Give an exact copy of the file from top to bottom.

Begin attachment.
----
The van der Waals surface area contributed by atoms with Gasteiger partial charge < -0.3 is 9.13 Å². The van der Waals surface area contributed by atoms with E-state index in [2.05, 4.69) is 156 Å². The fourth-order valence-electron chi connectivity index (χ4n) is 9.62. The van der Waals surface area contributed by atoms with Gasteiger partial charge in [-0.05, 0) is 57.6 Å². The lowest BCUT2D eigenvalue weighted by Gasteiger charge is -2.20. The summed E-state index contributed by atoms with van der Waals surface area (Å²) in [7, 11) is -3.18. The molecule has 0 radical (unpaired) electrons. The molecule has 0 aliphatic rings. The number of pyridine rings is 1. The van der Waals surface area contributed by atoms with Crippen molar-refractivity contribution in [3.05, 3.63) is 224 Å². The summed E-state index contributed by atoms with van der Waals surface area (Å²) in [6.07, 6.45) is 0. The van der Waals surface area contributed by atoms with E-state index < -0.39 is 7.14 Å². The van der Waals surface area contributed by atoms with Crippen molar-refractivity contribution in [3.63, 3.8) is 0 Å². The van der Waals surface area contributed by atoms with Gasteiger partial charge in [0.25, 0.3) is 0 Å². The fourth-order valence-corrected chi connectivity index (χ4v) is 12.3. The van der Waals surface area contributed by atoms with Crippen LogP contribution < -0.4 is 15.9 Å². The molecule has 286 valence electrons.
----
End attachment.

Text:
The van der Waals surface area contributed by atoms with Gasteiger partial charge < -0.3 is 9.13 Å². The van der Waals surface area contributed by atoms with E-state index in [2.05, 4.69) is 156 Å². The fourth-order valence-electron chi connectivity index (χ4n) is 9.62. The van der Waals surface area contributed by atoms with Gasteiger partial charge in [-0.05, 0) is 57.6 Å². The lowest BCUT2D eigenvalue weighted by Gasteiger charge is -2.20. The summed E-state index contributed by atoms with van der Waals surface area (Å²) in [7, 11) is -3.18. The molecule has 0 radical (unpaired) electrons. The molecule has 0 aliphatic rings. The number of pyridine rings is 1. The van der Waals surface area contributed by atoms with Crippen molar-refractivity contribution in [3.05, 3.63) is 224 Å². The summed E-state index contributed by atoms with van der Waals surface area (Å²) in [6.07, 6.45) is 0. The van der Waals surface area contributed by atoms with E-state index < -0.39 is 7.14 Å². The van der Waals surface area contributed by atoms with Crippen molar-refractivity contribution in [3.63, 3.8) is 0 Å². The van der Waals surface area contributed by atoms with Gasteiger partial charge in [0.25, 0.3) is 0 Å². The fourth-order valence-corrected chi connectivity index (χ4v) is 12.3. The van der Waals surface area contributed by atoms with Crippen LogP contribution < -0.4 is 15.9 Å². The molecule has 286 valence electrons.